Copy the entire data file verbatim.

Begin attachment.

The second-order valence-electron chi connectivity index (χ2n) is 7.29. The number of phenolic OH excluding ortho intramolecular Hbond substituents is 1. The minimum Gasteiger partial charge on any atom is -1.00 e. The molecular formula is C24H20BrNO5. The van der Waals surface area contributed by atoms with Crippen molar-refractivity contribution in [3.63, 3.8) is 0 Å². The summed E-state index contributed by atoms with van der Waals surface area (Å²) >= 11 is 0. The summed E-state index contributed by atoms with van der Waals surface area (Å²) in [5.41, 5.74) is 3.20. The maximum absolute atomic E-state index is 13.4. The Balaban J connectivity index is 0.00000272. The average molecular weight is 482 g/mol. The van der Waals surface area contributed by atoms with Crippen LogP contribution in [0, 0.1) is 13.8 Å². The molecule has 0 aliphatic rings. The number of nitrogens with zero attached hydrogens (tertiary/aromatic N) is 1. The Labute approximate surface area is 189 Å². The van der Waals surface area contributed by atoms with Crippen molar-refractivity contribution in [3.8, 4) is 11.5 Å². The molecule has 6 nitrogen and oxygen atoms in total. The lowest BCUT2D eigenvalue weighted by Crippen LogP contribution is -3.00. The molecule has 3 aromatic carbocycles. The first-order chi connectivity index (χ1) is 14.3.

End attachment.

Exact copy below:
The second-order valence-electron chi connectivity index (χ2n) is 7.29. The number of phenolic OH excluding ortho intramolecular Hbond substituents is 1. The minimum Gasteiger partial charge on any atom is -1.00 e. The molecular formula is C24H20BrNO5. The van der Waals surface area contributed by atoms with Crippen molar-refractivity contribution in [3.63, 3.8) is 0 Å². The summed E-state index contributed by atoms with van der Waals surface area (Å²) >= 11 is 0. The summed E-state index contributed by atoms with van der Waals surface area (Å²) in [5.41, 5.74) is 3.20. The maximum absolute atomic E-state index is 13.4. The Balaban J connectivity index is 0.00000272. The average molecular weight is 482 g/mol. The van der Waals surface area contributed by atoms with Crippen LogP contribution in [0, 0.1) is 13.8 Å². The molecule has 0 aliphatic rings. The number of nitrogens with zero attached hydrogens (tertiary/aromatic N) is 1. The Labute approximate surface area is 189 Å². The van der Waals surface area contributed by atoms with Crippen molar-refractivity contribution in [3.8, 4) is 11.5 Å². The molecule has 6 nitrogen and oxygen atoms in total. The lowest BCUT2D eigenvalue weighted by Crippen LogP contribution is -3.00. The molecule has 3 aromatic carbocycles. The first-order chi connectivity index (χ1) is 14.3.